I am probably biased as a (very!) regular user of the Denver Public Library (DPL), but I think that they do an amazing job connecting with users. A recent article in Library Journal highlights DPL’s use of Peer Navigators, a new program designed to help users navigate the complicated “social safety net.” As one of the first public libraries to hire full-time social workers, DPL is clearly committed to helping its patrons find more than just books and entertainment. What is so genius about peer navigators is that this program recognizes that for many people, it’s easier to seek help from someone who has been through the process, rather than someone in a position of authority. DPL’s spokesperson explains: “[t]he peers will meet with library customers to help them navigate the social service system in Denver and also lead peer discussion groups to increase support to vulnerable populations, such as customers experiencing homelessness.”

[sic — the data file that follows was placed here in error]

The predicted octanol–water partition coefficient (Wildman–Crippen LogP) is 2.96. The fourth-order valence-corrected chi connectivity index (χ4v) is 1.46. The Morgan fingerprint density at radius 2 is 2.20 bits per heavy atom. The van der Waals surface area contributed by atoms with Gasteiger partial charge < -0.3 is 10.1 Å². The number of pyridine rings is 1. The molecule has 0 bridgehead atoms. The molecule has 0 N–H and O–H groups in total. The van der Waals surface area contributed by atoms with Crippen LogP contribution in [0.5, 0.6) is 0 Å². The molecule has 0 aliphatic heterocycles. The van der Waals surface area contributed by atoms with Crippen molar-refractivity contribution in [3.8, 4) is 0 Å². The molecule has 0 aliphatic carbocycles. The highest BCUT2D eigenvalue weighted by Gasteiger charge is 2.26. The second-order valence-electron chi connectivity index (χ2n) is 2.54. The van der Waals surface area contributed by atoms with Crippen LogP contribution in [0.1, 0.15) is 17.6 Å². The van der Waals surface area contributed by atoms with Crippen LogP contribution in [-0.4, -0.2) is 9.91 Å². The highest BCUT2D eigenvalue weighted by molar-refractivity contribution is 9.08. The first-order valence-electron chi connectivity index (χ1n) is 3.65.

Denver is similar to many cities, we have a substantial homeless population and the public library acts as a safe haven for them (as it does for many marginalized populations). Not only is this program mutually beneficial, the peer navigators share their experience and potentially help an individual receive the assistance they need, it also strengthens community relationships. Non-profits, government agencies, and healthcare facilities have agreed to partner with the library’s social work team to assist users. According to the article, a Department of Justice grant is funding the program through the end of 2017.
More information about the program can be found on the library’s website and information about similar “model programs” for reducing homelessness has been compiled on the ALA website. Hopefully, the program is successful and will continue to expand, as Denver continues to grow. Stay tuned!